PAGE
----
Anatolia or as usually mentioned as Asia Minor in Holy Bible plays an important role in early Christianity. There are a lot of Christian martyrs and saints who originates from Turkey or left their mark in Christian faith. Let’s have a look at the names and stories of the most famous Christian people of Asia Minor.
List of Famous Christian People of Asia Minor
Saint Blaise was born in today’s Turkish city of Sivas which was known as Sebastia in Asia Minor province of the Roman Empire. He was a doctor, and he performed many real life miracles of healing. Unfortunately he was presecuted by the Emperor Licinius and sentenced to death. Saint Blaise was beated, his flesh peeled with iron combs, and finally beheaded.
He was the Archbishop of Constantinople. Chrysostom meant golden-mouthed in Byzantian Greek language. He was against the use of authority by the church and state leaders.
Peter of Atroa
Peter was born in Atroa village which was a part of Nicaea town in Byzantine Empire. Peter exorcised demons out of people thanks to power given to him by God.
Saint Ephrem the Syrian
St. Ephrem was born in 306 at Nisibis city which is known as Nusaybin in Turkey today. He was one of the first founders of the practical theology in Christiany. Saint Ephrem created lots of hymns, poems, and sermons in verse. He died on 9th of June 373 in Edessa city which is known as Sanliurfa in Turkey today.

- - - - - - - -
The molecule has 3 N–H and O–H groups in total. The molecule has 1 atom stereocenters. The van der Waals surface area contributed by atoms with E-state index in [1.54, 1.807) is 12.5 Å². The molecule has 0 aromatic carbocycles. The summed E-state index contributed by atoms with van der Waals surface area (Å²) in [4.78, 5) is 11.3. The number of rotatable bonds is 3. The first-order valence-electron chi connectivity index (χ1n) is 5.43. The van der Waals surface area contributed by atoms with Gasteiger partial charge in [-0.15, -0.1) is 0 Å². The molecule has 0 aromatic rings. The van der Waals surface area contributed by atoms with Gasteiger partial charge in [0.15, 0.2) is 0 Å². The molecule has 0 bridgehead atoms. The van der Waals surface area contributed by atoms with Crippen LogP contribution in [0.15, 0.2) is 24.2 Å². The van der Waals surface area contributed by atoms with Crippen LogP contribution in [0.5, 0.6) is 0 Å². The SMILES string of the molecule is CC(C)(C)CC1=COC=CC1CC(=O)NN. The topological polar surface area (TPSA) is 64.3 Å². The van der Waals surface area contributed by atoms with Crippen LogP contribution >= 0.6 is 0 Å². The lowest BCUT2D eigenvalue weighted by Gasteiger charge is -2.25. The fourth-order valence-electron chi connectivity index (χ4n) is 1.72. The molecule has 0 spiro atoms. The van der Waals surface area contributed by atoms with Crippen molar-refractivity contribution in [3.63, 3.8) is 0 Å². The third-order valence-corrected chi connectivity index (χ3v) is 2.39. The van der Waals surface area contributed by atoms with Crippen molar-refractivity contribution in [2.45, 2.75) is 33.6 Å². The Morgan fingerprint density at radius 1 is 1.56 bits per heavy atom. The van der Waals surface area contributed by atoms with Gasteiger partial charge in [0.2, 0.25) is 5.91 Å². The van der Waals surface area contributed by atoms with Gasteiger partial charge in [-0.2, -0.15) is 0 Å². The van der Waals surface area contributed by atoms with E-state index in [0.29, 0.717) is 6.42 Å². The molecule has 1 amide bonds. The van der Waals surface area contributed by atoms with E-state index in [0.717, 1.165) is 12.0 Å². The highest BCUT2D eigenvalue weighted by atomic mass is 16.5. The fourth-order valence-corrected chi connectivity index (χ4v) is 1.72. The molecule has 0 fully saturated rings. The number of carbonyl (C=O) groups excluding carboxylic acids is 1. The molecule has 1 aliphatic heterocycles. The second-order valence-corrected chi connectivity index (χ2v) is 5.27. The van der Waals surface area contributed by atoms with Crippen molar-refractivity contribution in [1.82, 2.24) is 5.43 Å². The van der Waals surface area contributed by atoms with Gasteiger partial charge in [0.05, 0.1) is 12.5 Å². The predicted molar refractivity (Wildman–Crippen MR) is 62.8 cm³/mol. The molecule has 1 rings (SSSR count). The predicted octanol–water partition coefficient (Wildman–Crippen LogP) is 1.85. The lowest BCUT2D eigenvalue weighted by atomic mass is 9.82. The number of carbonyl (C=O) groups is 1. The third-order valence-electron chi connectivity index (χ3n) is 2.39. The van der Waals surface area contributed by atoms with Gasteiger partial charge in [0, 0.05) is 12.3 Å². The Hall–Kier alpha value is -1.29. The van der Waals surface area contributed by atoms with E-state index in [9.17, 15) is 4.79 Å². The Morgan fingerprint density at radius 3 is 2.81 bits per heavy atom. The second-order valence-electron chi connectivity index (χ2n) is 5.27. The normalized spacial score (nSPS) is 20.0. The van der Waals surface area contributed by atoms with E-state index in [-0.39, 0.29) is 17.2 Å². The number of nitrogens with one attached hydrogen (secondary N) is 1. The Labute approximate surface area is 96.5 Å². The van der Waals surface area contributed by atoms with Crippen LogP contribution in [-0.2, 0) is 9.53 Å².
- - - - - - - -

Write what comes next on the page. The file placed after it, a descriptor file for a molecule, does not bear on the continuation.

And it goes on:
Forty Martyrs of Sebaste
Forty Martyrs of Sebaste were first mentioned by the Saint Basil of Cesaria. They were Roman soldiers of Christian faith. Forty soldiers were martyred by the Emperor Licinius in Sivas city of today’s Turkey.
Saint Gregory the Illuminator
Saint Gregory was born in Armenia, and he was son of pagan parents. Then he was taken to Caesarea city in Cappadocia which is known as Kayseri in Turkey today. Later Saint Gregory the Illuminator headed back to Armenia and converted the territory into Christianity.
Gregory of Nazianzus
Saint Gregory was born in today’s Nenizi village of Turkey located in the east of Aksaray city. He fused Hellenism with the early church traditions and created rhetoric of Byzantine theologians and church officials.